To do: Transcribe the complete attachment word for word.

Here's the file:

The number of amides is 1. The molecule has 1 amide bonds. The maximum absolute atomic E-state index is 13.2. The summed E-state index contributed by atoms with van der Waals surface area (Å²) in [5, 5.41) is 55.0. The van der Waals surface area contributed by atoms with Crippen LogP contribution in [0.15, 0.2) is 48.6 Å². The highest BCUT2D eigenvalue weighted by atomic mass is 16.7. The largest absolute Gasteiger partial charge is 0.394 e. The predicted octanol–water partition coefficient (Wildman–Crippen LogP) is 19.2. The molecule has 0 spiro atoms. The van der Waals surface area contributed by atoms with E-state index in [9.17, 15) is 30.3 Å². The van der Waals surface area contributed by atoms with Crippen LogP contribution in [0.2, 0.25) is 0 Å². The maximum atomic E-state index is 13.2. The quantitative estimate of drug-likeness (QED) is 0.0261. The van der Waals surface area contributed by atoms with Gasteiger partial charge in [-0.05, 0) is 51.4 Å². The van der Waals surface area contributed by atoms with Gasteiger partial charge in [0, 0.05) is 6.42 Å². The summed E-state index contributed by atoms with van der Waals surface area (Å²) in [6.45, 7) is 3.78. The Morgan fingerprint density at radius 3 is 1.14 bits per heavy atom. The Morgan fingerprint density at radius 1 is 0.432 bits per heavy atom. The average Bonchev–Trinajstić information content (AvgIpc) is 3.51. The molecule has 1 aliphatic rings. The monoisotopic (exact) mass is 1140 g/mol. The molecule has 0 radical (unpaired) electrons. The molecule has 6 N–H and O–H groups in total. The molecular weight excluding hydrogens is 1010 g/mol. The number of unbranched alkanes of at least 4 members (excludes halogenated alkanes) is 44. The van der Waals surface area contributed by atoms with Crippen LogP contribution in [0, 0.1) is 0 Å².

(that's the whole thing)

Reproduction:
The number of amides is 1. The molecule has 1 amide bonds. The maximum absolute atomic E-state index is 13.2. The summed E-state index contributed by atoms with van der Waals surface area (Å²) in [5, 5.41) is 55.0. The van der Waals surface area contributed by atoms with Crippen LogP contribution in [0.15, 0.2) is 48.6 Å². The highest BCUT2D eigenvalue weighted by atomic mass is 16.7. The largest absolute Gasteiger partial charge is 0.394 e. The predicted octanol–water partition coefficient (Wildman–Crippen LogP) is 19.2. The molecule has 0 spiro atoms. The van der Waals surface area contributed by atoms with E-state index in [9.17, 15) is 30.3 Å². The van der Waals surface area contributed by atoms with Crippen LogP contribution in [0.2, 0.25) is 0 Å². The maximum atomic E-state index is 13.2. The quantitative estimate of drug-likeness (QED) is 0.0261. The van der Waals surface area contributed by atoms with Gasteiger partial charge in [-0.05, 0) is 51.4 Å². The van der Waals surface area contributed by atoms with Gasteiger partial charge in [0, 0.05) is 6.42 Å². The summed E-state index contributed by atoms with van der Waals surface area (Å²) in [6.45, 7) is 3.78. The Morgan fingerprint density at radius 3 is 1.14 bits per heavy atom. The Morgan fingerprint density at radius 1 is 0.432 bits per heavy atom. The average Bonchev–Trinajstić information content (AvgIpc) is 3.51. The molecule has 1 aliphatic rings. The monoisotopic (exact) mass is 1140 g/mol. The molecule has 0 radical (unpaired) electrons. The molecule has 6 N–H and O–H groups in total. The molecular weight excluding hydrogens is 1010 g/mol. The number of unbranched alkanes of at least 4 members (excludes halogenated alkanes) is 44. The van der Waals surface area contributed by atoms with Crippen LogP contribution in [0, 0.1) is 0 Å².